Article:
SOMERSET HILLS, NJ - In New Jersey politics, people often joke that where presidential elections are concerned, our votes don't matter but our wallets do.  In 2016, the Somerset Hills has opened its collective wallet for the presidential primaries in both parties, especially with two candidates who frequent the Somerset Hills.  At this point in the race, many analysts believe that New Jersey's primary votes might make a difference in 2016.

The Democrats

Senator Bernie Sanders has resisted the call to get out of the Democratic Party nomination race, and to allow the party to coalesce behnind Hilary Rodham Clinton.  Secretary Clinton leads the race for committed delegates, with 1,690 committed delgates to 946 for Sanders.  She needs only about thirty-five per cent of the remaining available delegates to clinch the nomination.

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If you ask a Sanders supporter what they think of the race, the Sanders supporter will point to another interesting statistic.  The race between Clinton and Sanders is actually much closer when you remove the unelected Super Delegates.  Super Delegates are members of the party establshment, elected officials and party chairs.  Super Delegates are not bound by the result of a primary or caucus.  Secretary Clinton has won 57% of the delegates determined through the democratic process.  He lead swells when you add the Super Delegates, ninety-five per cent of whom have committed to support her.

Senator Sanders' only clear path to the nomination seems to be an indictment of Secretary Clinton.  However, he vows to stay in the race, so Democrats in the Somerset Hills will still have a chance to make their voice heard, at least symbolically.

The Republicans

The free-for-all cage match that has been the Republican nominating process leaves Somerset Hills Republican primary voters with more of a chance to make a difference in the process than their Democrat brothers and sisters.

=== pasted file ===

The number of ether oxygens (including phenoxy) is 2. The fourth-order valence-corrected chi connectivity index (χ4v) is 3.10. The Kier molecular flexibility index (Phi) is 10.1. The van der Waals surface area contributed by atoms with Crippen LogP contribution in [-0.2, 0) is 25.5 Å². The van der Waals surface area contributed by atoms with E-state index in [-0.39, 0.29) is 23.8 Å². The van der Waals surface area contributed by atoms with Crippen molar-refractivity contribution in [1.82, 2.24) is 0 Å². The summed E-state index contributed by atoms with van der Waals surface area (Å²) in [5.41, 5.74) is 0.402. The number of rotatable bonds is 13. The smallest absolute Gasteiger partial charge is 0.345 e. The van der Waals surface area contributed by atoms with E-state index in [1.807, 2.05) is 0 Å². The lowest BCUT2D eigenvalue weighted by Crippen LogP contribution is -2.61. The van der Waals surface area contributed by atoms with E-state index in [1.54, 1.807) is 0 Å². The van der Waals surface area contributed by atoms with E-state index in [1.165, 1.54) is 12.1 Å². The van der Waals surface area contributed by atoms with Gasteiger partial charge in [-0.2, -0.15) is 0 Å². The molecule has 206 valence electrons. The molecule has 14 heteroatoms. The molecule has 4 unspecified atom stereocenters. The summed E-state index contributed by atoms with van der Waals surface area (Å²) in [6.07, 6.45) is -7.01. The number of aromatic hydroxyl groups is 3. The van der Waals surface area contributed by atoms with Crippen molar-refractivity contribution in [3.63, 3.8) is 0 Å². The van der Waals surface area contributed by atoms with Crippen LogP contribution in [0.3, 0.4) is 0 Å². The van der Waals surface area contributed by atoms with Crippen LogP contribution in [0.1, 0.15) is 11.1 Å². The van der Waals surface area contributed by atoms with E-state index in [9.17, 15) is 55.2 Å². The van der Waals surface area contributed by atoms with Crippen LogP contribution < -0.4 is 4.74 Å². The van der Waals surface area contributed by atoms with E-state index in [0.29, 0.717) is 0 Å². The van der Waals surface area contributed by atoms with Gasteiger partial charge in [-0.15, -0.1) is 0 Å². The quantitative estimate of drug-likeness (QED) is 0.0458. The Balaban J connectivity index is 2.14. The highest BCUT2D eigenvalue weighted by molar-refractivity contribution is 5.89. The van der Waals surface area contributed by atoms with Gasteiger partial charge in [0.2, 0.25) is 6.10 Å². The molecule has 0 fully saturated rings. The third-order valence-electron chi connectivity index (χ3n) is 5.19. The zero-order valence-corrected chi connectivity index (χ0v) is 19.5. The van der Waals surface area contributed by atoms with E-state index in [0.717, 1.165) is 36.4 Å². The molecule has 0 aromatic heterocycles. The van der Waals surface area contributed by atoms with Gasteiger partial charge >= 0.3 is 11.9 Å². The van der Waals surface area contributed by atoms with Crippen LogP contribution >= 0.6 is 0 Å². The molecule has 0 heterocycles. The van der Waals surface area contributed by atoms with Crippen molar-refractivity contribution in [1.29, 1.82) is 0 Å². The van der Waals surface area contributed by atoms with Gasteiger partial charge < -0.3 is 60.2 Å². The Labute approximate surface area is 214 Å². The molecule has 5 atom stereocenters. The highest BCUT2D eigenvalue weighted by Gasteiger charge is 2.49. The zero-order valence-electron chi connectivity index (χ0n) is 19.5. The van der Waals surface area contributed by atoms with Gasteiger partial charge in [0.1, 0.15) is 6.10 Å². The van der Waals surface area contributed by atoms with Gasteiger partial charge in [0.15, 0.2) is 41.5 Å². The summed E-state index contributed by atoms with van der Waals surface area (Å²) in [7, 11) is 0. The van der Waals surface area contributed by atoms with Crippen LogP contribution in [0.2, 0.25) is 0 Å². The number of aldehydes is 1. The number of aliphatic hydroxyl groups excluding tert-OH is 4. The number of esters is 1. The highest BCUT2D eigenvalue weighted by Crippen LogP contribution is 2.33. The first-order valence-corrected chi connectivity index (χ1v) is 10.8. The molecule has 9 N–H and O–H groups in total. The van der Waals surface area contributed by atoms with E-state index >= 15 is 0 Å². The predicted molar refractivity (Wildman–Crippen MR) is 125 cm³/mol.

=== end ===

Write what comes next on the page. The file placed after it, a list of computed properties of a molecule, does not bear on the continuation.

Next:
Donald Trump leads the Republican race with 739 commited delegates, about 500 delegates short of the 1,237 needed to secure the nomination.  While he leads the race, he needs significantly more than half of the remaining delegates to secure the GOP nomination.

New Jersey holds its primary on June 7, the final day of the primary season.  New Jersey's primary is a winner-take-all primary, so any candidate who can attract the most votes will win all of New Jersey's 51 delegates.  If the party caucuses around the state are any indication, Trump holds an advantage over Governor Kasich and Senator Cruz among Garden State Republicans.

With the nomination still up for grabs, Trump may be able to clinch victory by winning New Jersey on June 7, which might set up a three-way primary race here.  Trump has the support of Governor Christie and his political apparatus.  Governor Kasich has the support of a nascent grassroots operation here in New Jersey led by none other than former Congressman Dick Zimmer, who represented the Somerset Hills in the House of Representatives from 1991-1997.  Kasich also enjoys the vocal support of Somerset Hills native and former Governor Christie Whitman.

New Jersey Conservative icon Steve Lonegan leads the Cruz contingent.  Lonegan is the former New Jersey State Director of Americans for Prosperity.  He is a past nemesis of Governor Christie who gave then-candidate Christie a run for his money in the 2009 GOP primary for governor.

The battle lines in the party are familiar ones within the state party.  If Kasich can stay in the race, then Somerset Hills Republicans may see something that it has not seen in four decades:  A contested presidential primary.